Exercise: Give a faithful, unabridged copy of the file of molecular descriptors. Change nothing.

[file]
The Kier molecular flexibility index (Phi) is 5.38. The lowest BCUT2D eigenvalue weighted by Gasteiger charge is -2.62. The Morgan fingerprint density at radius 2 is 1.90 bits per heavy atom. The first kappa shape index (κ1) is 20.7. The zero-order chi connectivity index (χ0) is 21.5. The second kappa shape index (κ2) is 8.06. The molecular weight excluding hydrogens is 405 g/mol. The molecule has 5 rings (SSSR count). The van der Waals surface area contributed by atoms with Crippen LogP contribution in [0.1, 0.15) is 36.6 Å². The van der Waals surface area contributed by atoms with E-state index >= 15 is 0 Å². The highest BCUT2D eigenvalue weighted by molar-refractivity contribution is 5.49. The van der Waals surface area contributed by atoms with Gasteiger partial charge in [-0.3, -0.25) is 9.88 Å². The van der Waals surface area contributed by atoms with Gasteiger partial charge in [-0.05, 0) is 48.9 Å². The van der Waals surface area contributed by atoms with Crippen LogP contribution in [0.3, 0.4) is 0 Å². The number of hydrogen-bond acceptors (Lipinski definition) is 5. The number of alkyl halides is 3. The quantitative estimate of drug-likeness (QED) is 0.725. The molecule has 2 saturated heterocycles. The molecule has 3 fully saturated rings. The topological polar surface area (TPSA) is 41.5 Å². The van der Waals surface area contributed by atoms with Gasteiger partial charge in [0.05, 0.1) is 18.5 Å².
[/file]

The Kier molecular flexibility index (Phi) is 5.38. The lowest BCUT2D eigenvalue weighted by Gasteiger charge is -2.62. The Morgan fingerprint density at radius 2 is 1.90 bits per heavy atom. The first kappa shape index (κ1) is 20.7. The zero-order chi connectivity index (χ0) is 21.5. The second kappa shape index (κ2) is 8.06. The molecular weight excluding hydrogens is 405 g/mol. The molecule has 5 rings (SSSR count). The van der Waals surface area contributed by atoms with Crippen LogP contribution in [0.1, 0.15) is 36.6 Å². The van der Waals surface area contributed by atoms with E-state index >= 15 is 0 Å². The highest BCUT2D eigenvalue weighted by molar-refractivity contribution is 5.49. The van der Waals surface area contributed by atoms with Gasteiger partial charge in [-0.3, -0.25) is 9.88 Å². The van der Waals surface area contributed by atoms with Gasteiger partial charge in [-0.05, 0) is 48.9 Å². The van der Waals surface area contributed by atoms with Crippen LogP contribution in [0.3, 0.4) is 0 Å². The number of hydrogen-bond acceptors (Lipinski definition) is 5. The number of alkyl halides is 3. The quantitative estimate of drug-likeness (QED) is 0.725. The molecule has 2 saturated heterocycles. The molecule has 3 fully saturated rings. The topological polar surface area (TPSA) is 41.5 Å². The van der Waals surface area contributed by atoms with Gasteiger partial charge in [0.05, 0.1) is 18.5 Å².